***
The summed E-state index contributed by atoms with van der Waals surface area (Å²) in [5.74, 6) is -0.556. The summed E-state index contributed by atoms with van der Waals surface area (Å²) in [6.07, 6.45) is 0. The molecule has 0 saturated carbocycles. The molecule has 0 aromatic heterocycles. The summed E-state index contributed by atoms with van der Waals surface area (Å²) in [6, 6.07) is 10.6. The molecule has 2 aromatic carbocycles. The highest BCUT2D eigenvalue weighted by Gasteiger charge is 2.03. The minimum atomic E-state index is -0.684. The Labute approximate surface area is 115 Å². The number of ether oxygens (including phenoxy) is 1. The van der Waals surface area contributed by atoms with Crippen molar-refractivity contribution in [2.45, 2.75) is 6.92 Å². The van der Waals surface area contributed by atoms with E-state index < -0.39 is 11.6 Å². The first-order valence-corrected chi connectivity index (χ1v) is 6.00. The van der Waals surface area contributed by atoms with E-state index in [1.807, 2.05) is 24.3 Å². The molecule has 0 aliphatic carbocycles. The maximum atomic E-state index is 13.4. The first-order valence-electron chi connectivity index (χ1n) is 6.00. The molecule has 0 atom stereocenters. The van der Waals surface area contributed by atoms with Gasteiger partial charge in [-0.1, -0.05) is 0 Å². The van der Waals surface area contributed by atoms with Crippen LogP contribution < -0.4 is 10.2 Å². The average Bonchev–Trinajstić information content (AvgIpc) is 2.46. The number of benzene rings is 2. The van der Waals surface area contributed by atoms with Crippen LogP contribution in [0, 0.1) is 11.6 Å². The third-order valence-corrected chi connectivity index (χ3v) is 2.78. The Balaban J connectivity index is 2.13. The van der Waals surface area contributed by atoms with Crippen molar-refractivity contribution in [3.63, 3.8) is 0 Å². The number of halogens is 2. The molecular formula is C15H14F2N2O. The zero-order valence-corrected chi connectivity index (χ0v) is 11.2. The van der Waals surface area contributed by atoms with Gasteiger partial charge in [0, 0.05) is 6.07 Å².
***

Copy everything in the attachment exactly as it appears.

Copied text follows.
The summed E-state index contributed by atoms with van der Waals surface area (Å²) in [5.74, 6) is -0.556. The summed E-state index contributed by atoms with van der Waals surface area (Å²) in [6.07, 6.45) is 0. The molecule has 0 saturated carbocycles. The molecule has 0 aromatic heterocycles. The summed E-state index contributed by atoms with van der Waals surface area (Å²) in [6, 6.07) is 10.6. The molecule has 2 aromatic carbocycles. The highest BCUT2D eigenvalue weighted by Gasteiger charge is 2.03. The minimum atomic E-state index is -0.684. The Labute approximate surface area is 115 Å². The number of ether oxygens (including phenoxy) is 1. The van der Waals surface area contributed by atoms with Crippen molar-refractivity contribution in [2.45, 2.75) is 6.92 Å². The van der Waals surface area contributed by atoms with E-state index < -0.39 is 11.6 Å². The first-order valence-corrected chi connectivity index (χ1v) is 6.00. The van der Waals surface area contributed by atoms with E-state index in [1.807, 2.05) is 24.3 Å². The molecule has 0 aliphatic carbocycles. The maximum atomic E-state index is 13.4. The first-order valence-electron chi connectivity index (χ1n) is 6.00. The molecule has 0 atom stereocenters. The van der Waals surface area contributed by atoms with Gasteiger partial charge in [-0.1, -0.05) is 0 Å². The van der Waals surface area contributed by atoms with Crippen LogP contribution < -0.4 is 10.2 Å². The average Bonchev–Trinajstić information content (AvgIpc) is 2.46. The number of benzene rings is 2. The van der Waals surface area contributed by atoms with Crippen LogP contribution in [0, 0.1) is 11.6 Å². The third-order valence-corrected chi connectivity index (χ3v) is 2.78. The Balaban J connectivity index is 2.13. The van der Waals surface area contributed by atoms with Crippen molar-refractivity contribution in [3.63, 3.8) is 0 Å². The number of halogens is 2. The molecular formula is C15H14F2N2O. The zero-order valence-corrected chi connectivity index (χ0v) is 11.2. The van der Waals surface area contributed by atoms with Gasteiger partial charge in [0, 0.05) is 6.07 Å².